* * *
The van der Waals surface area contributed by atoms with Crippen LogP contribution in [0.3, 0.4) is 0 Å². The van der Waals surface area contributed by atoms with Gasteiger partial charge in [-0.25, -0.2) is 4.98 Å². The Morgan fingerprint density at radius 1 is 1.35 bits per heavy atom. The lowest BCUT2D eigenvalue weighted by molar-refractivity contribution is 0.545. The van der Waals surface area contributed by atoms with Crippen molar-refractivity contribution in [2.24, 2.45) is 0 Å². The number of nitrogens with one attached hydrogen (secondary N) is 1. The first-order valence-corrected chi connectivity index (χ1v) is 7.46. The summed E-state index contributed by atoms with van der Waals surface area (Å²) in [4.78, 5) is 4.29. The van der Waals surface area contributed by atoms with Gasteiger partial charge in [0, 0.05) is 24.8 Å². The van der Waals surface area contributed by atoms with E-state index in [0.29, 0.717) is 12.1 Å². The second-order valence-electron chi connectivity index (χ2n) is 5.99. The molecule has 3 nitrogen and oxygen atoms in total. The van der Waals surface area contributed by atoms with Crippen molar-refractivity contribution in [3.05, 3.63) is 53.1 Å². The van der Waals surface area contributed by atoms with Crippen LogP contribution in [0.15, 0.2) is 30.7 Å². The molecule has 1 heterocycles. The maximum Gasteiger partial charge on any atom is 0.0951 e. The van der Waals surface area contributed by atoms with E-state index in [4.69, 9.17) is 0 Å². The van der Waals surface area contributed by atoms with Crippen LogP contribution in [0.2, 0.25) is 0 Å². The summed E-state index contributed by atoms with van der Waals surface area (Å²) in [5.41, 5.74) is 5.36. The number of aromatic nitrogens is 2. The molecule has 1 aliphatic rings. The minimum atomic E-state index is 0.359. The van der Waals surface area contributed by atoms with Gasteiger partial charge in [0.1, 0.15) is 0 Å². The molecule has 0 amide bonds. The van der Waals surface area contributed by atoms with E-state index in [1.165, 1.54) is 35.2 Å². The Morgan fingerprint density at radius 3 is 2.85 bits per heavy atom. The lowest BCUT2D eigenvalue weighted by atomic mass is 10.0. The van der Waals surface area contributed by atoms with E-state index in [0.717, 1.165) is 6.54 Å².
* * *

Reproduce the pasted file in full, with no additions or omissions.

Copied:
The van der Waals surface area contributed by atoms with Crippen LogP contribution in [0.3, 0.4) is 0 Å². The van der Waals surface area contributed by atoms with Gasteiger partial charge in [-0.25, -0.2) is 4.98 Å². The Morgan fingerprint density at radius 1 is 1.35 bits per heavy atom. The lowest BCUT2D eigenvalue weighted by molar-refractivity contribution is 0.545. The van der Waals surface area contributed by atoms with Crippen molar-refractivity contribution in [2.24, 2.45) is 0 Å². The number of nitrogens with one attached hydrogen (secondary N) is 1. The first-order valence-corrected chi connectivity index (χ1v) is 7.46. The summed E-state index contributed by atoms with van der Waals surface area (Å²) in [4.78, 5) is 4.29. The van der Waals surface area contributed by atoms with Gasteiger partial charge in [0, 0.05) is 24.8 Å². The van der Waals surface area contributed by atoms with E-state index in [0.29, 0.717) is 12.1 Å². The second-order valence-electron chi connectivity index (χ2n) is 5.99. The molecule has 3 nitrogen and oxygen atoms in total. The van der Waals surface area contributed by atoms with Crippen molar-refractivity contribution in [3.05, 3.63) is 53.1 Å². The van der Waals surface area contributed by atoms with Crippen LogP contribution in [0.15, 0.2) is 30.7 Å². The molecule has 1 heterocycles. The maximum Gasteiger partial charge on any atom is 0.0951 e. The van der Waals surface area contributed by atoms with E-state index in [4.69, 9.17) is 0 Å². The van der Waals surface area contributed by atoms with Crippen LogP contribution in [0.2, 0.25) is 0 Å². The summed E-state index contributed by atoms with van der Waals surface area (Å²) in [5.41, 5.74) is 5.36. The number of aromatic nitrogens is 2. The molecule has 1 aliphatic rings. The minimum atomic E-state index is 0.359. The van der Waals surface area contributed by atoms with Gasteiger partial charge in [0.1, 0.15) is 0 Å². The molecule has 0 amide bonds. The van der Waals surface area contributed by atoms with E-state index in [1.165, 1.54) is 35.2 Å². The Morgan fingerprint density at radius 3 is 2.85 bits per heavy atom. The lowest BCUT2D eigenvalue weighted by atomic mass is 10.0. The van der Waals surface area contributed by atoms with E-state index in [0.717, 1.165) is 6.54 Å².